Wednesday, December 19, 2012

Last Letters From Stalingrad: #31

...How many letters have I written up to now? Thirty-eight according to my calculations, today's included.  In August you wrote me that you keep a mail book, a real file of pen pals with their addresses and peculiarities, the dates you became acquainted with them, and how the friendships fared. It amused me greatly.  Did you add the picture which I sent you to your file?  My mail book is too inaccurate; your bookkeeping is probably better than the little marks I make in my pocket calendar. After all it doesn't really matter whether I wrote you 36 or 37 letters.  I am number five among your pen pals.  It must be very interesting to read all the letters you have received.  They come from all theaters of the war, don't they?  When the war is over, you will have a magnificent volume of memoirs in letter form. This year, at Christmas, we wanted to meet each other for the first time in Karlsruhe. Nothing came of it. The future also looks bleak to me, very bleak.  I see almost no hope. 
Thank God, I have gotten around to saying it. There won't be any meeting; even the date for the coming year can't be kept.  Dear girl, what a fizzle! The stupid thing is that all one can do is look on; that's what's slowly driving me crazy.  If only I had toddled off for home in September, when I caught that shrapnel in my arm.  But I wanted to be around when we captured Stalingrad, and I have often regretted this crazy idea since.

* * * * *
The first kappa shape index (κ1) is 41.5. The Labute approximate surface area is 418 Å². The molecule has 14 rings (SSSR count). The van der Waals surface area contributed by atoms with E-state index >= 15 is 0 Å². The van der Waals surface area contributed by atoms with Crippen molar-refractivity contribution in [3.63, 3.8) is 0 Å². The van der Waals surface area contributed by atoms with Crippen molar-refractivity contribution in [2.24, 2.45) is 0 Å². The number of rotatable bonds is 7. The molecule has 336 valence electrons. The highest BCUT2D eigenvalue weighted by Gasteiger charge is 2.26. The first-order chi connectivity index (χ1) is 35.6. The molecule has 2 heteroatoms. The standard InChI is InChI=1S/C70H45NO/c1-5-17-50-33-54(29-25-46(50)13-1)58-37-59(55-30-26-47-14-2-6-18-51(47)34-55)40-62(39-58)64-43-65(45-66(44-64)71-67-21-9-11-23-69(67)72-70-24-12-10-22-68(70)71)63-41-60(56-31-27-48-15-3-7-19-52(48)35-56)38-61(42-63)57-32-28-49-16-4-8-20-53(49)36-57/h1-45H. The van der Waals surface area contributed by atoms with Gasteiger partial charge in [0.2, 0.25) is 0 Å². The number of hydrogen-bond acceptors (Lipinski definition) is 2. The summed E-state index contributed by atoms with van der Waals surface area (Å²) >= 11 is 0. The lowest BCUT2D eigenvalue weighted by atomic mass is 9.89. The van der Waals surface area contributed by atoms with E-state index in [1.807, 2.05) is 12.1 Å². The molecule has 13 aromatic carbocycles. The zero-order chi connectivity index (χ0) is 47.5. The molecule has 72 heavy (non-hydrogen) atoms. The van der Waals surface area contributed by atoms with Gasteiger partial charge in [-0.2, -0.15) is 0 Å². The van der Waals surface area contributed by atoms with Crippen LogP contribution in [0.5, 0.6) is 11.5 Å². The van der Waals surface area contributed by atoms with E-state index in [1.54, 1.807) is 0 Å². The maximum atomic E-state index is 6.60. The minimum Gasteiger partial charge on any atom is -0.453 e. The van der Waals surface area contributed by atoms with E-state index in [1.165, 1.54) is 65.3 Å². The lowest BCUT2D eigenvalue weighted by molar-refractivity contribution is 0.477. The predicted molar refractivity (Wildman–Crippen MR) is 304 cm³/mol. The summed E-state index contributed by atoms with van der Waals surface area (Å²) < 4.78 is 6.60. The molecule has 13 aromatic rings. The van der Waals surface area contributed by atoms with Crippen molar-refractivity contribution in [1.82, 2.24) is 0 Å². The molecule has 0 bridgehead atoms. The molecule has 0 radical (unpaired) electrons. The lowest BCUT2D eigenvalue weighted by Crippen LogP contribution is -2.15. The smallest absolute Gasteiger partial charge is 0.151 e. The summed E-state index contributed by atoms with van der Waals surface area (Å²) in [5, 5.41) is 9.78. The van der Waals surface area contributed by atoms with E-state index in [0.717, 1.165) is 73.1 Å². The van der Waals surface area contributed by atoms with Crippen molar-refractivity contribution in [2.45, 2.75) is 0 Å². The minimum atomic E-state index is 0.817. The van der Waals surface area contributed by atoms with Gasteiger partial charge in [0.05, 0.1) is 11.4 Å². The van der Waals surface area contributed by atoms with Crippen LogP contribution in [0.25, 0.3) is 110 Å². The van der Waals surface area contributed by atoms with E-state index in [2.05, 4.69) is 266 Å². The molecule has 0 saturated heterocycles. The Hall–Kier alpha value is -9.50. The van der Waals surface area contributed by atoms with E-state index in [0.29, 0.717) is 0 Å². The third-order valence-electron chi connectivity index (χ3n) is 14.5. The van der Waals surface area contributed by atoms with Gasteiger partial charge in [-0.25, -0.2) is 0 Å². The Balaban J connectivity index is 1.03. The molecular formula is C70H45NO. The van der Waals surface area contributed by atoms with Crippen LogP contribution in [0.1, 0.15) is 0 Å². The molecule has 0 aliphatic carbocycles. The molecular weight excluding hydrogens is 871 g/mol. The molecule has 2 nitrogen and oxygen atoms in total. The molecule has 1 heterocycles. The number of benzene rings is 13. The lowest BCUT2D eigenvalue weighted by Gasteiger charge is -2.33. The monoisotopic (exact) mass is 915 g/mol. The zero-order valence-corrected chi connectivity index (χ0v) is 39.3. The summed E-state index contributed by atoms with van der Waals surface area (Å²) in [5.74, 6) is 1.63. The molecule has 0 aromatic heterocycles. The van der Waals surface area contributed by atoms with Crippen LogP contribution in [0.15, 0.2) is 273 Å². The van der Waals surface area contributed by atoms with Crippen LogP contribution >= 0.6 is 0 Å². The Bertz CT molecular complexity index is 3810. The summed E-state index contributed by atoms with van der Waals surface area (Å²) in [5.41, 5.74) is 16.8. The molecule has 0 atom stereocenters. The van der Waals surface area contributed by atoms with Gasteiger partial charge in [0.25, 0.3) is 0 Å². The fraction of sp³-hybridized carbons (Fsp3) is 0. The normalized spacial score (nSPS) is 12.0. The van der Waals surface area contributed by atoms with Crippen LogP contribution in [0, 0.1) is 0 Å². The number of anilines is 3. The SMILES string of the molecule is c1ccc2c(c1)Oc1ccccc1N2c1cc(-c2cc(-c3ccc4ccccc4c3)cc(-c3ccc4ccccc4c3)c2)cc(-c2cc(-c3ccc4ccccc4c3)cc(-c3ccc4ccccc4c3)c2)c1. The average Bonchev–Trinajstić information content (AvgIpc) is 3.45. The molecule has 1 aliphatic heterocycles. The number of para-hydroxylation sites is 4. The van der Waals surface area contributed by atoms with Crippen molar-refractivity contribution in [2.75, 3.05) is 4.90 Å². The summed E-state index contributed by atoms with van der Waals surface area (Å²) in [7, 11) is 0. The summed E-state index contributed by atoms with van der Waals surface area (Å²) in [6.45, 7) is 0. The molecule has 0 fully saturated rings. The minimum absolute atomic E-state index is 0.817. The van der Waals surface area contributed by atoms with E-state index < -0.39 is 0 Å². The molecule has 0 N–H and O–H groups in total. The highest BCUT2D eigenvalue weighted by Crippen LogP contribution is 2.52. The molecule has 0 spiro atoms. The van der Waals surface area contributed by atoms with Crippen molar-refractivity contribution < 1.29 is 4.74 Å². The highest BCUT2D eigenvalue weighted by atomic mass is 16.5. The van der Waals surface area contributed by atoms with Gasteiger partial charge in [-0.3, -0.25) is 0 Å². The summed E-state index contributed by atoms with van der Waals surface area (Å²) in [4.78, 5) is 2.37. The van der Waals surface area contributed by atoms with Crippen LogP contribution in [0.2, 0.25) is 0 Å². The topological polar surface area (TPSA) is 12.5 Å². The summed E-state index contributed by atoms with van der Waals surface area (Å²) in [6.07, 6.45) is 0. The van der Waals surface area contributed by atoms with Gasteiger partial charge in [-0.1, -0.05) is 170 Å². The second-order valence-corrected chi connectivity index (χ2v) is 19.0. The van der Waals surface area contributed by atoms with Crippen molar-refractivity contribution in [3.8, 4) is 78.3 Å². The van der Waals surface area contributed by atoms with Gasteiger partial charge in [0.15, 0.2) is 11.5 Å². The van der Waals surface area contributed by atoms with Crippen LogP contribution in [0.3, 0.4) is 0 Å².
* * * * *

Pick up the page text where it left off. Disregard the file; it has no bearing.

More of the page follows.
They were pretty funny letters you received from me;  I have always been a joker, as you can testify.  But jokes won't help us along now; things are getting serious. 
What will you write down in column six of your mail book?  In any case, don't write "He died for Greater Germany," etc., for that wouldn't be true.  Write "for Hanna on such and such a date" for all I care.  I hope you won't find this tone frivolous.  I mentioned your other pen pals.  One of these days, a few of them will go out of commission too. But their circumstances are different.  They will just stop writing all of a sudden.  Their letters will just stop coming.  But I give you formal notice. Fräulein Hanna, this is more or less my last letter, as it were. Farewell. The hope of seeing each other some day is being sacrificed to this idiotic and totally one-sided struggle. Farewell, and as a good-bye, my thanks for the time which you have lovingly devoted to me. At first I meant to write "wasted," but I thought better of it. It was not a waste of time, I got a great deal of pleasure from your letters.
A key to understanding this ongoing series is here, and here. Each letter (39 in all) was written by a different and anonymous German soldier who knew he was going to die. I associate these letters with Christmastime for reasons explained at the links.

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